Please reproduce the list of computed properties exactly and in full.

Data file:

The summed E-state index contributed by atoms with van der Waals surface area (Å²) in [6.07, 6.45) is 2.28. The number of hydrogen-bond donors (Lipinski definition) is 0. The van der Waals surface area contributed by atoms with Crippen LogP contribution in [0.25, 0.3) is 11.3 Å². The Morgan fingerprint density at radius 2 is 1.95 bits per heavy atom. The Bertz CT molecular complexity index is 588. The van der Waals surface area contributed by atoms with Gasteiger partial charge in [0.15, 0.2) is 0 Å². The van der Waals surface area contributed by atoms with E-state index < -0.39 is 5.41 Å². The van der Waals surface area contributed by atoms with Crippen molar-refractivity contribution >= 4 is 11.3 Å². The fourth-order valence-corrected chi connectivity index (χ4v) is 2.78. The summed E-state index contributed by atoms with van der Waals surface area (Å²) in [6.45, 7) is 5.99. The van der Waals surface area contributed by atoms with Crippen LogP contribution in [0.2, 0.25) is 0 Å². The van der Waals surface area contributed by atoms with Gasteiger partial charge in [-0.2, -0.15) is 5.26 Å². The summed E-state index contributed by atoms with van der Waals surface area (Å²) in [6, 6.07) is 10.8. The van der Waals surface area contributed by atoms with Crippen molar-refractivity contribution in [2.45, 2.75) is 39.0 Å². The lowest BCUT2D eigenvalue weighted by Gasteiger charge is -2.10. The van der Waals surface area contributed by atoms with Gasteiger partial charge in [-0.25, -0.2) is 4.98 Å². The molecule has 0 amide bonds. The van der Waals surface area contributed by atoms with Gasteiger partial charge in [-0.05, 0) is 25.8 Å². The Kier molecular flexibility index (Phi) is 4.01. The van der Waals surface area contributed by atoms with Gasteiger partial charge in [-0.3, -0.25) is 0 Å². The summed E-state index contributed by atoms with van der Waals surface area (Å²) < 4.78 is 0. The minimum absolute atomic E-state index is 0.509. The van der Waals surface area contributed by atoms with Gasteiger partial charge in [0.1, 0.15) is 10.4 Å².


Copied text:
The summed E-state index contributed by atoms with van der Waals surface area (Å²) in [6.07, 6.45) is 2.28. The number of hydrogen-bond donors (Lipinski definition) is 0. The van der Waals surface area contributed by atoms with Crippen LogP contribution in [0.25, 0.3) is 11.3 Å². The Morgan fingerprint density at radius 2 is 1.95 bits per heavy atom. The Bertz CT molecular complexity index is 588. The van der Waals surface area contributed by atoms with Gasteiger partial charge in [0.15, 0.2) is 0 Å². The van der Waals surface area contributed by atoms with E-state index < -0.39 is 5.41 Å². The van der Waals surface area contributed by atoms with Crippen molar-refractivity contribution >= 4 is 11.3 Å². The fourth-order valence-corrected chi connectivity index (χ4v) is 2.78. The summed E-state index contributed by atoms with van der Waals surface area (Å²) in [6.45, 7) is 5.99. The van der Waals surface area contributed by atoms with Crippen LogP contribution in [0.2, 0.25) is 0 Å². The van der Waals surface area contributed by atoms with Gasteiger partial charge in [-0.2, -0.15) is 5.26 Å². The summed E-state index contributed by atoms with van der Waals surface area (Å²) in [6, 6.07) is 10.8. The van der Waals surface area contributed by atoms with Crippen molar-refractivity contribution in [2.45, 2.75) is 39.0 Å². The lowest BCUT2D eigenvalue weighted by Gasteiger charge is -2.10. The van der Waals surface area contributed by atoms with Gasteiger partial charge in [-0.25, -0.2) is 4.98 Å². The molecule has 0 amide bonds. The van der Waals surface area contributed by atoms with Gasteiger partial charge in [-0.05, 0) is 25.8 Å². The Kier molecular flexibility index (Phi) is 4.01. The van der Waals surface area contributed by atoms with Gasteiger partial charge in [-0.3, -0.25) is 0 Å². The summed E-state index contributed by atoms with van der Waals surface area (Å²) < 4.78 is 0. The minimum absolute atomic E-state index is 0.509. The van der Waals surface area contributed by atoms with Gasteiger partial charge in [0.1, 0.15) is 10.4 Å².